Iranian Noodle Soup
In Iran, noodles symbolize the threads of life, and are associated with change and new beginnings. This soup is often prepared for the send-off of a loved one on the pilgrimage to Mecca, and for Naw-Ruz, the celebration of the vernal equinox. It is shared at Sufi gatherings at the beginning of each month, and is a favorite annual fulfillment of a pledge to God in gratitude for answered prayer. Aashe Reshteh is similar to Moroccan harira in its mix of legumes and pasta, but unlike harira contains no meat or flour.
Total second-day time: 2-½ hours
4 oz. kidney beans, winnowed and rinsed
4 oz. chickpeas, winnowed and rinsed
3 tbsp. cooking oil
1 cup onion, halved, sliced lengthwise
1 tsp. turmeric
1 tsp. pepper
12 cups water
4 oz. lentils, picked over
¼ cup lemon juice
½ tsp. dried or 1 tbsp. fresh dill
½ tsp. dried or 1 tbsp. fresh oregano
2 cups coarsely chopped parsley or coriander
1 cup coarsely chopped scallions (green tops)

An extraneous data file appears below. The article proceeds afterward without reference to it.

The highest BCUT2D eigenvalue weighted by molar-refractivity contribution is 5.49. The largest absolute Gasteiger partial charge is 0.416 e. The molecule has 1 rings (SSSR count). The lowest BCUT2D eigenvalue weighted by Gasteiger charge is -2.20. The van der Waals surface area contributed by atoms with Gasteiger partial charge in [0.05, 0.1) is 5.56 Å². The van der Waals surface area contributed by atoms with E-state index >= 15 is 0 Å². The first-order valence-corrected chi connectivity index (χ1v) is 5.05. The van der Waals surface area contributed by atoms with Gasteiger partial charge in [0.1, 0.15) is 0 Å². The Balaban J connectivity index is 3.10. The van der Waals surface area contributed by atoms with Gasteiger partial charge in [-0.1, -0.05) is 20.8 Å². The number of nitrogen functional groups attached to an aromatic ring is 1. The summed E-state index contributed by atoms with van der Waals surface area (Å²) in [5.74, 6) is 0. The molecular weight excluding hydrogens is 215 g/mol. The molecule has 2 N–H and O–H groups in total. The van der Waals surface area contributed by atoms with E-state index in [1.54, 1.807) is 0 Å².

1 cup, coarsely chopped spinach
2 tsp. salt
¼ cup unsalted butter
½ cup thinly sliced onion
6 oz. linguine or fettuccine, broken up
1 tbsp. sour cream
¼ cup unsalted butter or ghee
2 tsp. dried mint
Combine the kidney beans and chick peas in a large bowl, cover with cold water, and let soak overnight. Drain and discard the water.
Heat the oil in a large pot, and sauté the onions until they turn golden. Stir in the turmeric and pepper, and stir for a minute. Add the kidney beans, chickpeas and 12 cups of cold water, bring to a boil, lower the heat and simmer for an hour.
Add lentils, lemon juice, dill and oregano to the pot, return to a boil, lower the heat and simmer for another hour. Stir occasionally and add more water if needed to prevent the soup from sticking to the bottom of the pot. Add the parsley or coriander, scallion tops, spinach and salt; stir well to combine, and simmer for another half-hour. During this time, melt ¼ cup of butter in a separate small pan and fry ½ cup thinly sliced onions until brown and crispy. Set aside for garnish.
Add the noodles to the soup pot and simmer for another 10 minutes. Remove the pot from the heat, swirl in the sour cream, and dish up the soup into a serving bowl. Heat ¼ cup butter or ghee in a small pan, sprinkle in the dried mint, and fry briefly, until it begins to give off an aroma. Remove the pan from the heat, and garnish the soup with decorative flourishes of mint-butter and the fried onions.
from Serving the Guest: A Sufi Cookbook